Find out why and how Patrick Gray uses his iPad as an electronic notepad, including some of his preferred note-taking applications.
In the beginning, there was a filesystem
Note taking on a tablet is not very useful without an easy way to get notes on and off the device and store them so they're accessible to other devices and people. Most tablets lack this functionality out of the box, but luckily, third-party vendors have filled the gap. There are a number of cloud storage options available, but Dropbox is one of the first, and it's commonly supported. In essence, Dropbox has become the missing filesystem for Apple's iPad.
For note taking, the application I discuss below can save files directly to Dropbox in PDF format. Within seconds, your notes are on all your devices and in a common format. This is a key criterion for the way I use my notes. Should my iPad go missing, all my critical notes still "live" in Dropbox. Another plus is that the Dropbox desktop and mobile applications are free if you store under 2GB of data, a threshold I have yet to exceed.
Digital paper: Noteshelf
There are a variety of note-taking applications available for the iPad, each with a different paradigm for representing a sheet of paper. Luckily, many have free "lite" versions, or they're relatively inexpensive so that you can try several options before committing to a single platform.
I find Noteshelf best for text-driven notes. It provides a magnified writing area at the bottom of the screen, allowing one to write in fairly large letters, and then the app reduces it to a more "normal" size. Notebooks can easily be emailed and exported to Dropbox or Evernote (discussed below). Noteshelf creates standard PDF files, making it easy to email notes to colleagues or store them in an archive format that doesn't require a specialized application.
Where Noteshelf struggles is with more free-form notes like diagrams, flowcharts, or simple sketches. Perhaps I lack artistic talent, but most of my diagrams end up looking like crude, poorly rendered scratches rather than the slightly more legible renderings I can produce with pen and paper. Noteshelf also imposes a rigid paper metaphor — you can run out of length in a single sheet of paper and must flip to the next page vs. other solutions that allow an infinitely long sheet of paper, which I prefer.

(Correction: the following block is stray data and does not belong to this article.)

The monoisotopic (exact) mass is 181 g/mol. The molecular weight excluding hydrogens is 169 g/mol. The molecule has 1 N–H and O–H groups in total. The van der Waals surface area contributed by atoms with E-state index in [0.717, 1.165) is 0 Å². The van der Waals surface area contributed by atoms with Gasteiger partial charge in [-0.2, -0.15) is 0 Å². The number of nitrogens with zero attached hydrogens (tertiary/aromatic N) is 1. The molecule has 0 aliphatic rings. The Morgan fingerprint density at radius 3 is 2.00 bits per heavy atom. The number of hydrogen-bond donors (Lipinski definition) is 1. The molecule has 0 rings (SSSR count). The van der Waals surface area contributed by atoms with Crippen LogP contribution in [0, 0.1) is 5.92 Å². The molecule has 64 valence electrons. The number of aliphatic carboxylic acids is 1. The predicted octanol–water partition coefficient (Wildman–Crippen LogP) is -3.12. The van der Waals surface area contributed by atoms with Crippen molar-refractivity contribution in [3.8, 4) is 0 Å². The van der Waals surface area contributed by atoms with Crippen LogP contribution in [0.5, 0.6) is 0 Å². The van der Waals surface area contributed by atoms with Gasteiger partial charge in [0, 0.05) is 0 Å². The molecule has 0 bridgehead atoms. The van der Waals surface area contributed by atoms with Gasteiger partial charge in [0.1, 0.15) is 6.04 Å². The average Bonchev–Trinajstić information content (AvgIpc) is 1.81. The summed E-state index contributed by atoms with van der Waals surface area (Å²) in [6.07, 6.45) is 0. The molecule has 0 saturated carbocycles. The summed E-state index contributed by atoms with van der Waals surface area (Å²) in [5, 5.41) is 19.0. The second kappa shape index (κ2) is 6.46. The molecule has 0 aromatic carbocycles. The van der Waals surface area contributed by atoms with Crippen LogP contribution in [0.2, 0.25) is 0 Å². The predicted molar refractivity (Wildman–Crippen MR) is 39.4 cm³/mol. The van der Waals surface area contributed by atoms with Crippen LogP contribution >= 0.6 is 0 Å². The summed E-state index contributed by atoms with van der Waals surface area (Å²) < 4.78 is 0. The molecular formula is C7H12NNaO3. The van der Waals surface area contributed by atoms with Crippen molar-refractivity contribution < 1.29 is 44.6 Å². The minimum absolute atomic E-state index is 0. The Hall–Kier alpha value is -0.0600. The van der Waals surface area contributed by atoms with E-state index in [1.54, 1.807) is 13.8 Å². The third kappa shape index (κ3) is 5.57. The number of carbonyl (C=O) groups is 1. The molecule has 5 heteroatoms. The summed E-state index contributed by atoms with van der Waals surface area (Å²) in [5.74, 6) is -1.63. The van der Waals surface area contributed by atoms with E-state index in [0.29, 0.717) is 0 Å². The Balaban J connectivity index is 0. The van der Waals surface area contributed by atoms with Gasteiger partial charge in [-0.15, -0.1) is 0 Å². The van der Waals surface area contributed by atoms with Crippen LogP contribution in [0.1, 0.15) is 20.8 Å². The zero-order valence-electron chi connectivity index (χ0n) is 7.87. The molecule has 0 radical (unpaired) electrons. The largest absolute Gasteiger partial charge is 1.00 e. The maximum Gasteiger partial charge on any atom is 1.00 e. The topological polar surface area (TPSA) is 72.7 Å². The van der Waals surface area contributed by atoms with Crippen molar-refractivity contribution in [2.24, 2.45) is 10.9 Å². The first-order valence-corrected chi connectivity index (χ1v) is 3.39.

Noteshelf, while imperfect, seems the best of the breed at the moment, and it sells for $5.99 (USD) with occasional sales.
The final piece of the puzzle that I use is the Evernote application — again, available for traditional computing platforms, tablets, and phones. Evernote attempts to replicate Microsoft's OneNote to some extent, providing a mixed-use "notebook" where one can store anything from screen clippings to PDF notes exported from Noteshelf. I primarily use Evernote as a consolidation application, where I can combine handwritten notes from Noteshelf with other materials related to a particular project. Evernote also adds the benefit of being able to search in PDFs with handwriting when one ponies up for the paid version.
I routinely feel that I should be getting more out of Evernote. It would be ideal if I could take handwritten notes directly within the application, but until that happens, I find myself using it as more of an ancillary tool to the above applications rather than my primary note-taking platform.
The popularity of applications like Noteshelf seems to indicate that I'm not the only one who desires a connected, electronic notepad. Several companies have offered their take on this usage scenario, and everything from Windows 8-based tablets to the continued evolution of devices like the Samsung Galaxy Note hold some promise. Until then, the ubiquitous nature of the iPad offers great note sharing, archiving, and passable note taking.